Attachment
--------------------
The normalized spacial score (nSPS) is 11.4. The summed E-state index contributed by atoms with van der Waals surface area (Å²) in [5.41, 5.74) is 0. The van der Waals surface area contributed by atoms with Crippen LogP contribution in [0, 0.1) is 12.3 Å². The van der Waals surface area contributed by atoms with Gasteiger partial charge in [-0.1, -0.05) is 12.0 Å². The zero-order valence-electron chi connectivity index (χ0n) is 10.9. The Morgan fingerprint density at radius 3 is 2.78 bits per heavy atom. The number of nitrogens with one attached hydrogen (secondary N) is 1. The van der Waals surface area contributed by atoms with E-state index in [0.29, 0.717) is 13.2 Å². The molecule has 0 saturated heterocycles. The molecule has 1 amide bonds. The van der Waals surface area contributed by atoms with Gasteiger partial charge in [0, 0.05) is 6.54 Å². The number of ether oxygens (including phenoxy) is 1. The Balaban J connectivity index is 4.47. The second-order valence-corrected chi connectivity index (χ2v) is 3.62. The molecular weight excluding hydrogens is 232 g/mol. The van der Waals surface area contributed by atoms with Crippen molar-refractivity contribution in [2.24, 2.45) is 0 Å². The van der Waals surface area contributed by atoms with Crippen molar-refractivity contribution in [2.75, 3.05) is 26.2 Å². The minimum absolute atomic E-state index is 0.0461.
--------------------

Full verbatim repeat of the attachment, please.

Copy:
The normalized spacial score (nSPS) is 11.4. The summed E-state index contributed by atoms with van der Waals surface area (Å²) in [5.41, 5.74) is 0. The van der Waals surface area contributed by atoms with Crippen LogP contribution in [0, 0.1) is 12.3 Å². The van der Waals surface area contributed by atoms with Gasteiger partial charge in [-0.1, -0.05) is 12.0 Å². The zero-order valence-electron chi connectivity index (χ0n) is 10.9. The Morgan fingerprint density at radius 3 is 2.78 bits per heavy atom. The number of nitrogens with one attached hydrogen (secondary N) is 1. The van der Waals surface area contributed by atoms with E-state index in [0.29, 0.717) is 13.2 Å². The molecule has 0 saturated heterocycles. The molecule has 1 amide bonds. The van der Waals surface area contributed by atoms with Gasteiger partial charge in [0, 0.05) is 6.54 Å². The number of ether oxygens (including phenoxy) is 1. The Balaban J connectivity index is 4.47. The second-order valence-corrected chi connectivity index (χ2v) is 3.62. The molecular weight excluding hydrogens is 232 g/mol. The van der Waals surface area contributed by atoms with Crippen molar-refractivity contribution in [2.24, 2.45) is 0 Å². The van der Waals surface area contributed by atoms with Crippen molar-refractivity contribution in [2.75, 3.05) is 26.2 Å². The minimum absolute atomic E-state index is 0.0461.